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What Glitters may not be Gold - the Valuation Traps in Start-Ups

Beware of the Valuation Traps in Start-Ups !

Starting a Start-Up is hard. Sexy but hard. In some sense, being an employee then felt like the easiest job in the world.

The term start-up didn't exist during our parents generation. It was simply called starting a business, and the business slowly grew or failed, all without much outside attention and fanfare.

In our generation today, entrepreneurship is actually an academic course taught in universities. And young people are all jumping into the bandwagon to start companies.

And there is another part of the equation which have fired up the start-up fever - Investors Money.

You have then some barely-tested ideas and lots of capital - which is a recipe for some crazy outcomes.

One of them is the valuation. Some crazy ones !

valuation-of-company-using-the-multiple-method

Obtaining outside funding is a major milestone for a start-up.

I see it as the ride that takes you to the base-camp of Mount Everest, not the peak.

Start-up Founders - Please take note of the valuation traps:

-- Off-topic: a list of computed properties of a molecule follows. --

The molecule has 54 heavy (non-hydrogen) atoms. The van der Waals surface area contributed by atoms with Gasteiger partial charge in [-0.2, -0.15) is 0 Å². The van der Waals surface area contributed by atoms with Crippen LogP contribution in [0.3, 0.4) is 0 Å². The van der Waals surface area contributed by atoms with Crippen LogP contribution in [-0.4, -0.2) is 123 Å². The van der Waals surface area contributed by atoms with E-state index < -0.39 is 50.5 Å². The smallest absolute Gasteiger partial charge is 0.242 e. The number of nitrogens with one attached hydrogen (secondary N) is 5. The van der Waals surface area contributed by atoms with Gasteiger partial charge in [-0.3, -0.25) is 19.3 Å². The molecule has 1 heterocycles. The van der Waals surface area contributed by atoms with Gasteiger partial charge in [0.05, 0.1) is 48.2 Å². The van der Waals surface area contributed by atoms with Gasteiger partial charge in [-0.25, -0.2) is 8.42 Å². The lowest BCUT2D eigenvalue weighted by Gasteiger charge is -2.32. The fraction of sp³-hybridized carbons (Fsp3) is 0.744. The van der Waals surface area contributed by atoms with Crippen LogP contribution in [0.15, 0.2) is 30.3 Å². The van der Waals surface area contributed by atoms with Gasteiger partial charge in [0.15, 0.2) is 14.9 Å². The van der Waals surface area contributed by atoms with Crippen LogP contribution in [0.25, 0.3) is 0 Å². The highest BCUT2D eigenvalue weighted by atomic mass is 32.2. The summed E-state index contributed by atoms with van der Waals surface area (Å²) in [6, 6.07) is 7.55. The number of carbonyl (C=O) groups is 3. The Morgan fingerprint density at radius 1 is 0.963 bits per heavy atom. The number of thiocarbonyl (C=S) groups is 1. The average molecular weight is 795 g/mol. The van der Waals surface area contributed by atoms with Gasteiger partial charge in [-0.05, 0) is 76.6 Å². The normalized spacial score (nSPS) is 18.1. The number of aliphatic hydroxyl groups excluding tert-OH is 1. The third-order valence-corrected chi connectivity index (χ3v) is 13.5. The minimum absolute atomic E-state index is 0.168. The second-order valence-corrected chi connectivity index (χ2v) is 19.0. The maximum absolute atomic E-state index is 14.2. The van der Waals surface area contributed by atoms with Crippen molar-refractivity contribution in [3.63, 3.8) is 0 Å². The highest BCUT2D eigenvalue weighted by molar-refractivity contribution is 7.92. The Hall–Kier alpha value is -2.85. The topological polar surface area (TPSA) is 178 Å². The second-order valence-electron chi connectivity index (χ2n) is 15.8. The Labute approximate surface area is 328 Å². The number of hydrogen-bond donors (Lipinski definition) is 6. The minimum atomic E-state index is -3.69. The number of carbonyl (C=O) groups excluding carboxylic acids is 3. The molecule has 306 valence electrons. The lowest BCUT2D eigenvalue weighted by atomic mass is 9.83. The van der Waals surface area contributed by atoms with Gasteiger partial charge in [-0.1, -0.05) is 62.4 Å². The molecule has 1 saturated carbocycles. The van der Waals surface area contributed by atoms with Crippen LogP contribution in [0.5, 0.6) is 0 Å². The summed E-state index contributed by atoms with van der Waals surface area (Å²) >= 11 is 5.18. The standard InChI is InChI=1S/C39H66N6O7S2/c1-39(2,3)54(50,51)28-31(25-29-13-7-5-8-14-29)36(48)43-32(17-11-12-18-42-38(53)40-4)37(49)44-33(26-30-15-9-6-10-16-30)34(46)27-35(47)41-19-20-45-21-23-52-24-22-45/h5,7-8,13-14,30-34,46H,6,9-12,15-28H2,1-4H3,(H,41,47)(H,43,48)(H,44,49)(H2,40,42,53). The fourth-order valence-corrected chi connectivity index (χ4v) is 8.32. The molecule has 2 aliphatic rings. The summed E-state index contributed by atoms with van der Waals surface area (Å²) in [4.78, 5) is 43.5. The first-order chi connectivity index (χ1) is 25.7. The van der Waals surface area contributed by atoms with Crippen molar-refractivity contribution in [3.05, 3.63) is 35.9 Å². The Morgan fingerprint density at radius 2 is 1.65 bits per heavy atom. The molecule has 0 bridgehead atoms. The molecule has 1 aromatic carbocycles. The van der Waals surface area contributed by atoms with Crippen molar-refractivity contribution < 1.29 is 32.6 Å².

a) Going for as high a valuation as possible

This is dangerous because if your start-up fails to meet the hockey-stick projections, you will face a revolt from existing shareholders if your next round is a down-round (ie. at lower valuations than the previous rounds).

b) Giving up your majority control on equity conversion

You have an investor who puts in $10m based on a equity valuation of $30m now. Two years later, your struggling startup is worth only $15m because things did not pan out.

Your investor now owns 67% of the Company instead of 33%.

He calls the shots now, and demands that you start making the coffee.

c) Expenses don't matter because valuation of start-ups are not based on profit or cash-flows anyway.

This is the worst fallacy ever for start-ups. It is true that start-ups will not be profitable initially. This however is not a blank cheque for start-ups to hire lots of people, and build fancy offices. To quote Benjamin Franklin - "A penny saved is a penny earned" , and valuations are fundamentally driven by cashflows and earnings.

We work alongside investors and start-ups to value young companies, and we advise both accordingly.

On one occasion, a season investor blew up the start-up founder's well-rehearsed pitch with just 20 words. The investor roared," Look, I only want two things from you. What are the monthly expenses, and how much are you paying yourself?"